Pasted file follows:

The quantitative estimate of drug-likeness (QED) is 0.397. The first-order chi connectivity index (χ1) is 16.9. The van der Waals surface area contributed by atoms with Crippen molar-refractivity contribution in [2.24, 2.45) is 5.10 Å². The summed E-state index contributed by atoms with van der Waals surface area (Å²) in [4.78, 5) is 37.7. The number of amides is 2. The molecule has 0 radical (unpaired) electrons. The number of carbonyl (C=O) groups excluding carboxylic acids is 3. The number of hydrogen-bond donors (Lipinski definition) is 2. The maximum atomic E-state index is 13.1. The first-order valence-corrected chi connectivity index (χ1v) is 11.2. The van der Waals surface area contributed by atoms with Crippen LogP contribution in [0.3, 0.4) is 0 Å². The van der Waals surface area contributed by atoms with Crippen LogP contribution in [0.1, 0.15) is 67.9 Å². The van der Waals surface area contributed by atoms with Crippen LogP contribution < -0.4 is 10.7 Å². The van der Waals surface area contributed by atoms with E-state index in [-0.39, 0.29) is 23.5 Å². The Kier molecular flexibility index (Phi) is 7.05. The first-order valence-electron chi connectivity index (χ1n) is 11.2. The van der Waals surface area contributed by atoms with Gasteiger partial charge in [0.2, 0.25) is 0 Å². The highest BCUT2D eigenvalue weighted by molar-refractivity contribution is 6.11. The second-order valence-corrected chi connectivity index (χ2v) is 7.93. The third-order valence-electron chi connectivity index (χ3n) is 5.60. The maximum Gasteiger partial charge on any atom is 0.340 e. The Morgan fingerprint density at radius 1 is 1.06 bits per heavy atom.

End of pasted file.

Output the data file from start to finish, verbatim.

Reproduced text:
The quantitative estimate of drug-likeness (QED) is 0.397. The first-order chi connectivity index (χ1) is 16.9. The van der Waals surface area contributed by atoms with Crippen molar-refractivity contribution in [2.24, 2.45) is 5.10 Å². The summed E-state index contributed by atoms with van der Waals surface area (Å²) in [4.78, 5) is 37.7. The number of amides is 2. The molecule has 0 radical (unpaired) electrons. The number of carbonyl (C=O) groups excluding carboxylic acids is 3. The number of hydrogen-bond donors (Lipinski definition) is 2. The maximum atomic E-state index is 13.1. The first-order valence-corrected chi connectivity index (χ1v) is 11.2. The van der Waals surface area contributed by atoms with Crippen LogP contribution in [0.3, 0.4) is 0 Å². The van der Waals surface area contributed by atoms with Crippen LogP contribution in [0.1, 0.15) is 67.9 Å². The van der Waals surface area contributed by atoms with Crippen LogP contribution < -0.4 is 10.7 Å². The van der Waals surface area contributed by atoms with E-state index in [-0.39, 0.29) is 23.5 Å². The Kier molecular flexibility index (Phi) is 7.05. The first-order valence-electron chi connectivity index (χ1n) is 11.2. The van der Waals surface area contributed by atoms with Gasteiger partial charge in [0.2, 0.25) is 0 Å². The highest BCUT2D eigenvalue weighted by molar-refractivity contribution is 6.11. The second-order valence-corrected chi connectivity index (χ2v) is 7.93. The third-order valence-electron chi connectivity index (χ3n) is 5.60. The maximum Gasteiger partial charge on any atom is 0.340 e. The Morgan fingerprint density at radius 1 is 1.06 bits per heavy atom.